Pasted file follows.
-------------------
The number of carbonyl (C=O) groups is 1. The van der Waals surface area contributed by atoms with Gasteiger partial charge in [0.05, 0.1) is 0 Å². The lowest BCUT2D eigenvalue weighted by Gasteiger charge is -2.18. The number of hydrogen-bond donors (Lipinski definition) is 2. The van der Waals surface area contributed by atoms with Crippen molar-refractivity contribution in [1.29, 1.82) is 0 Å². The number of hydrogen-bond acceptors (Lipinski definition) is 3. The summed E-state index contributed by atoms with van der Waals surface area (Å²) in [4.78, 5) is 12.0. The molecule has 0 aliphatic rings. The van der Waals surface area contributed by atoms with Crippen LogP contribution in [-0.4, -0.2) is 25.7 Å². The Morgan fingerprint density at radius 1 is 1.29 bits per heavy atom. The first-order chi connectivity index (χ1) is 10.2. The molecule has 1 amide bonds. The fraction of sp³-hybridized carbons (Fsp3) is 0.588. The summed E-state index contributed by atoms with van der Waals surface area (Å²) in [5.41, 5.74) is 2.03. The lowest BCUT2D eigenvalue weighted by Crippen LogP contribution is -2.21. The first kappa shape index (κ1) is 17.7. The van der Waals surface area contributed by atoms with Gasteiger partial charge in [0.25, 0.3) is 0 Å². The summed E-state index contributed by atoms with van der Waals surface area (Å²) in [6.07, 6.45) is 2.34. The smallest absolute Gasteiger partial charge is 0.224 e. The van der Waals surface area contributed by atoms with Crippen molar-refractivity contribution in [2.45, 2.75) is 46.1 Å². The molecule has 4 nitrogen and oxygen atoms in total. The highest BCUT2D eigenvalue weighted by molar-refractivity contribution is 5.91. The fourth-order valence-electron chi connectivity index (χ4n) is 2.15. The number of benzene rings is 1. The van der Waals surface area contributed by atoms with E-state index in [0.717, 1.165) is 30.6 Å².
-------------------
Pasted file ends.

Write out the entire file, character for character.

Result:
The number of carbonyl (C=O) groups is 1. The van der Waals surface area contributed by atoms with Gasteiger partial charge in [0.05, 0.1) is 0 Å². The lowest BCUT2D eigenvalue weighted by Gasteiger charge is -2.18. The number of hydrogen-bond donors (Lipinski definition) is 2. The van der Waals surface area contributed by atoms with Crippen molar-refractivity contribution in [1.29, 1.82) is 0 Å². The number of hydrogen-bond acceptors (Lipinski definition) is 3. The summed E-state index contributed by atoms with van der Waals surface area (Å²) in [4.78, 5) is 12.0. The molecule has 0 aliphatic rings. The van der Waals surface area contributed by atoms with Crippen LogP contribution in [-0.4, -0.2) is 25.7 Å². The Morgan fingerprint density at radius 1 is 1.29 bits per heavy atom. The first-order chi connectivity index (χ1) is 10.2. The molecule has 1 amide bonds. The fraction of sp³-hybridized carbons (Fsp3) is 0.588. The summed E-state index contributed by atoms with van der Waals surface area (Å²) in [5.41, 5.74) is 2.03. The lowest BCUT2D eigenvalue weighted by Crippen LogP contribution is -2.21. The first kappa shape index (κ1) is 17.7. The van der Waals surface area contributed by atoms with Gasteiger partial charge in [0.25, 0.3) is 0 Å². The summed E-state index contributed by atoms with van der Waals surface area (Å²) in [6.07, 6.45) is 2.34. The smallest absolute Gasteiger partial charge is 0.224 e. The van der Waals surface area contributed by atoms with Crippen molar-refractivity contribution in [2.45, 2.75) is 46.1 Å². The molecule has 4 nitrogen and oxygen atoms in total. The highest BCUT2D eigenvalue weighted by molar-refractivity contribution is 5.91. The fourth-order valence-electron chi connectivity index (χ4n) is 2.15. The number of benzene rings is 1. The van der Waals surface area contributed by atoms with E-state index in [0.717, 1.165) is 30.6 Å².